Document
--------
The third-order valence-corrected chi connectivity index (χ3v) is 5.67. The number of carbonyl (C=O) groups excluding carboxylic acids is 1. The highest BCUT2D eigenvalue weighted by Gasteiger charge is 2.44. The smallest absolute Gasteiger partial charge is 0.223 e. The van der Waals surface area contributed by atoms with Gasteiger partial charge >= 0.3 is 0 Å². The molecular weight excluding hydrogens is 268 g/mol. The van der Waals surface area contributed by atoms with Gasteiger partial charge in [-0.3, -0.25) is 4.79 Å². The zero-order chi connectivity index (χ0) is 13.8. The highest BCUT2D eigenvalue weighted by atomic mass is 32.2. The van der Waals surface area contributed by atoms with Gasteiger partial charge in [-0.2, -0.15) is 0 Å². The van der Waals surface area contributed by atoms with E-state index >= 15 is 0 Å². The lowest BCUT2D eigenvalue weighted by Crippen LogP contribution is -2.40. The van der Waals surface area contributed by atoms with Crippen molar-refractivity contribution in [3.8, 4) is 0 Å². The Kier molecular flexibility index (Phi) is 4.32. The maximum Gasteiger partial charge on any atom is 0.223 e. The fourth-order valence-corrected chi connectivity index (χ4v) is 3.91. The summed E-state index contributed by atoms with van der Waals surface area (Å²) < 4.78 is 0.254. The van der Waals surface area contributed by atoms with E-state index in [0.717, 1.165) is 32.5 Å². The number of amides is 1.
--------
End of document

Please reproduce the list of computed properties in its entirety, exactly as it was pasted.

The third-order valence-corrected chi connectivity index (χ3v) is 5.67. The number of carbonyl (C=O) groups excluding carboxylic acids is 1. The highest BCUT2D eigenvalue weighted by Gasteiger charge is 2.44. The smallest absolute Gasteiger partial charge is 0.223 e. The van der Waals surface area contributed by atoms with Gasteiger partial charge >= 0.3 is 0 Å². The molecular weight excluding hydrogens is 268 g/mol. The van der Waals surface area contributed by atoms with Gasteiger partial charge in [-0.3, -0.25) is 4.79 Å². The zero-order chi connectivity index (χ0) is 13.8. The highest BCUT2D eigenvalue weighted by atomic mass is 32.2. The van der Waals surface area contributed by atoms with Gasteiger partial charge in [-0.2, -0.15) is 0 Å². The van der Waals surface area contributed by atoms with E-state index >= 15 is 0 Å². The lowest BCUT2D eigenvalue weighted by Crippen LogP contribution is -2.40. The van der Waals surface area contributed by atoms with Crippen molar-refractivity contribution in [3.8, 4) is 0 Å². The Kier molecular flexibility index (Phi) is 4.32. The maximum Gasteiger partial charge on any atom is 0.223 e. The fourth-order valence-corrected chi connectivity index (χ4v) is 3.91. The summed E-state index contributed by atoms with van der Waals surface area (Å²) < 4.78 is 0.254. The van der Waals surface area contributed by atoms with E-state index in [0.717, 1.165) is 32.5 Å². The number of amides is 1.